One of the things I loved most about David Koepp’s 2004 Johnny Depp feature Secret Window was that it kept me intrigued and interested with very little action or movement. With his new feature starring Joseph Gordon Levitt, Koepp somehow made a movie that moves at breakneck speed, but lost me before the one hour mark. This is not to say that the film, centering on bicycle couriers in New York City, is completely bad. It has some great stunts and nearly seamless special effects. The problem is however that logic and likable characters were left fastened to a rack in the parking lot.
Levitt stars as Wilee, yea kinda like the coyote, a hot shot messenger who doesn’t use breaks, and seems to have supreme powers of perception like Spiderman. He darts in and out of traffic and on the sidewalk with little regard for his own safety, or anyone else’s. He doesn’t worry though, because he’s that good. Twenty five years ago this is a role Tom Cruise would have played. Who am I kidding, he probably would have liked to play this role like five years ago, but I digress. Basically Wilee gets an assignment from his dispatcher played by Daily Show’s Asif Mandvi to pick up a letter at his own alma mater and deliver it to an address across town. He has ninety minutes to do so, and he was actually commissioned for the job by a mutual friend of his and his estranged girlfriend. The girlfriend is played by the seriously hot Dania Ramirez and the client is played by the also hot Jamie Chung.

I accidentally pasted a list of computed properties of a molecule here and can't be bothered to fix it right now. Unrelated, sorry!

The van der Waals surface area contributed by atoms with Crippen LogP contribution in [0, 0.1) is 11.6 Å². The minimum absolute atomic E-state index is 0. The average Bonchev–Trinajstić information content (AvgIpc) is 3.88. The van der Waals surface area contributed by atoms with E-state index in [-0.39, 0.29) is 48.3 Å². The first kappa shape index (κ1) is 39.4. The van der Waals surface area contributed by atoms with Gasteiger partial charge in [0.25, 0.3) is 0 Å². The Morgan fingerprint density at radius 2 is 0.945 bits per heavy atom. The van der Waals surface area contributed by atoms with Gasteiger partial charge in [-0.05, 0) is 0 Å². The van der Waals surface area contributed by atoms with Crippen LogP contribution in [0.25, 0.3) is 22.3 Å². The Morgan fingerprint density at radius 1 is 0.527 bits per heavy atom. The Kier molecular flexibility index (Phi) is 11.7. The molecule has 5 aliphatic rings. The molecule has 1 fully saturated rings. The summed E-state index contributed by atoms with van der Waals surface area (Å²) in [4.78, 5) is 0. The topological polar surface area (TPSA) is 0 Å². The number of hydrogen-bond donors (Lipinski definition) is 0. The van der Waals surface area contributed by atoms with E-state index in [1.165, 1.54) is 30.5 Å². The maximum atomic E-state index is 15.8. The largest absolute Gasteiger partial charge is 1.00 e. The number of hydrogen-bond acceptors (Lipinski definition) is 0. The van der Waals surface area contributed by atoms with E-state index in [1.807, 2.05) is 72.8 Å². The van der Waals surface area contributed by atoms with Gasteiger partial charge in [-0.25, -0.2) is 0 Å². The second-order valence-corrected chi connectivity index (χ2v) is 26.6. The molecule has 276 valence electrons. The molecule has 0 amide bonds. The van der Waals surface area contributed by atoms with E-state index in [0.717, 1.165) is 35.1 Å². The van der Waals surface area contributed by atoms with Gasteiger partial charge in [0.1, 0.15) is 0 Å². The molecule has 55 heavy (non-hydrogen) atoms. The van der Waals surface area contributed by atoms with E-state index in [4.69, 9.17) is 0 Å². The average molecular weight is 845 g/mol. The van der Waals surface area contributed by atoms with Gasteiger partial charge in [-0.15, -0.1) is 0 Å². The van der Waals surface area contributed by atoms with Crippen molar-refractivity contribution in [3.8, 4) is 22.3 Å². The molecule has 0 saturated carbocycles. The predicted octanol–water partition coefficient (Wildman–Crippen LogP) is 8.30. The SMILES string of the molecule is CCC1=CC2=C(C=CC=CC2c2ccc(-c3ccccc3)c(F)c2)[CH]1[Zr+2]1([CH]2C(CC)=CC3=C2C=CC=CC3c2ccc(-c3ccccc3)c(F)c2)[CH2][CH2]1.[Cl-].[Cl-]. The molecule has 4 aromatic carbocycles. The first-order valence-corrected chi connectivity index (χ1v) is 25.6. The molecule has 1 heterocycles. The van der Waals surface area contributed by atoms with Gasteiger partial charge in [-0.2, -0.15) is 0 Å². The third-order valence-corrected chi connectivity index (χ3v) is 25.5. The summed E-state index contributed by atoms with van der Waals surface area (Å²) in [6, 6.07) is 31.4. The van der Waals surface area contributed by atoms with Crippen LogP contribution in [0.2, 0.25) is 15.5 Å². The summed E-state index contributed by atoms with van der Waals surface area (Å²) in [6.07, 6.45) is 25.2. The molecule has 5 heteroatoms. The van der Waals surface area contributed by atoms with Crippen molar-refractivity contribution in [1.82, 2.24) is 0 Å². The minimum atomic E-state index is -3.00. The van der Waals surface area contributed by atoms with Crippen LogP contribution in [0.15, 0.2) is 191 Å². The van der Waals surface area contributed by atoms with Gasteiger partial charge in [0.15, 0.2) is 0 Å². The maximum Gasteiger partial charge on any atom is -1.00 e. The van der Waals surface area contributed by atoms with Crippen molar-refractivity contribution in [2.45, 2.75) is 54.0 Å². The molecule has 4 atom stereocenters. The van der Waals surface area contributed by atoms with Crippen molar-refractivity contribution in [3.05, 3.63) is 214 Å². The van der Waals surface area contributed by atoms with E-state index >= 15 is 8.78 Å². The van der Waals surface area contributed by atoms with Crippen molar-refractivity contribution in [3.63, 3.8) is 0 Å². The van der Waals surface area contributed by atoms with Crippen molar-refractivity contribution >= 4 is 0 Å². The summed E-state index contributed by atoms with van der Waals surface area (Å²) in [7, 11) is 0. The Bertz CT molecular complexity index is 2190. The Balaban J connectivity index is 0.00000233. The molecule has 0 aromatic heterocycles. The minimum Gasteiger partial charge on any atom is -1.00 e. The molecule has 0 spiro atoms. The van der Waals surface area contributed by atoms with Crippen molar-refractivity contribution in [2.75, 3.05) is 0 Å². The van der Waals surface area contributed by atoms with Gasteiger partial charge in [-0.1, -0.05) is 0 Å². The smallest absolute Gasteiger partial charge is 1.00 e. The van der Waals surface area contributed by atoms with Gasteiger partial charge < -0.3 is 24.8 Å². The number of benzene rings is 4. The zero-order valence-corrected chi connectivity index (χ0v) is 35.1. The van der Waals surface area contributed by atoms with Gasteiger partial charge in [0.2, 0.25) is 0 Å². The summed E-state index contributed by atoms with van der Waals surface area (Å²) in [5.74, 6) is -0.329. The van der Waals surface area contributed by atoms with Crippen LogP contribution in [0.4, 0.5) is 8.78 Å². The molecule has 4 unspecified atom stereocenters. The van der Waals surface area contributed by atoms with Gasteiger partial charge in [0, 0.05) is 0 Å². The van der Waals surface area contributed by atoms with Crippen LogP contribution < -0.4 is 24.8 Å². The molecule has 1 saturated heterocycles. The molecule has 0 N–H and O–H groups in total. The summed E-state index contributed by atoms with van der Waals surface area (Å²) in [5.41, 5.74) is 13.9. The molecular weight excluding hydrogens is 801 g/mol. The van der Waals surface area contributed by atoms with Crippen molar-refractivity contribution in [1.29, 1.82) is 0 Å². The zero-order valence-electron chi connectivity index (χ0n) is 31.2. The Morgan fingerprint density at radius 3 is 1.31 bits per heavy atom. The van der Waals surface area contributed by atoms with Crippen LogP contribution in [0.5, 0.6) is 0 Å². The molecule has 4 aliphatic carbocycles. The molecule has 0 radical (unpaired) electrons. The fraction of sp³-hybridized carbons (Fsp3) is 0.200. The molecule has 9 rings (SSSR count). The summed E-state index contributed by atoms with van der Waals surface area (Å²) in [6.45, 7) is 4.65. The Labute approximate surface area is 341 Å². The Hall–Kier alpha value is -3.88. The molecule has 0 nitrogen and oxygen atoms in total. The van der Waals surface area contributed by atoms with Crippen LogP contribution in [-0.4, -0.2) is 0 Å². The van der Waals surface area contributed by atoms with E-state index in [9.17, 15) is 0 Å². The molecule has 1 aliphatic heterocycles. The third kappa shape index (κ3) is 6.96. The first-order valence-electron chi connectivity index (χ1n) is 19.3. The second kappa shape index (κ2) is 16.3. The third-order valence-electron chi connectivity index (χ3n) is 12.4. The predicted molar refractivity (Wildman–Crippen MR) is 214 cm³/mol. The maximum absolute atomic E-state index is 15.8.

I have to give these two young ladies credit. Ramirez shows hints that she is above material like this role, even though she mostly just chides Levitt for not taking their relationship seriously. She also has to deal with Wilee’s romantic and street rival Manny, played by Wole Parks. She not only has the looks, but Ramirez has a screen presence that holds your interest. Chung also does surprisingly well at gaining our sympathy despite the thin script. The package she needs delivered is basically a receipt for payment of her child who is set to be smuggled to her from China. This really though is what Hitchcock called a “MacGuffin”, which basically means it could be anything, doesn’t matter. Its only purpose is to set in motion the story. For this film however it is only there to set in motion the chase.
Now here’s the real indication that the movie has script problems. The villain is played by Michael Shannon, and he’s not interesting. How does anyone make a movie where Michael Shannon, as the villain, is not interesting?! Shannon plays Det. Monday, a gambling addicted policeman, who is in debt to both the Chinese and Russian mobs. He agrees to stop this transaction from happening, but I couldn’t tell you why these gangsters want to stop this young mother’s cute chubby son from gaining passage. One reason there are problems with Shannon’s character is that he’s stupid. In a scene where he wants to avoid leaving the police station so he can track Wilee, he tells two cops, “I’ll catch up with you guys, I forgot my bullets.” Really? He couldn’t just say, “I forgot something.” I know I’m being harsh on this one, but the reason the bad things piss me off so much, is that the good stuff really works.
Basically the chase scenes are shot and edited very well. The filmmakers show great confidence in these sequences, and they have every right to. They were even so audacious, that the very first chase sequence between Wilee and Monday takes place under the bridge where the classic chase scene from The French Connection was filmed, and even with some near exact shots. However, ultimately this film is proof that all the best action sequences and special effects can’t save a movie from a poorly written script, and characters that are as flat as asphalt.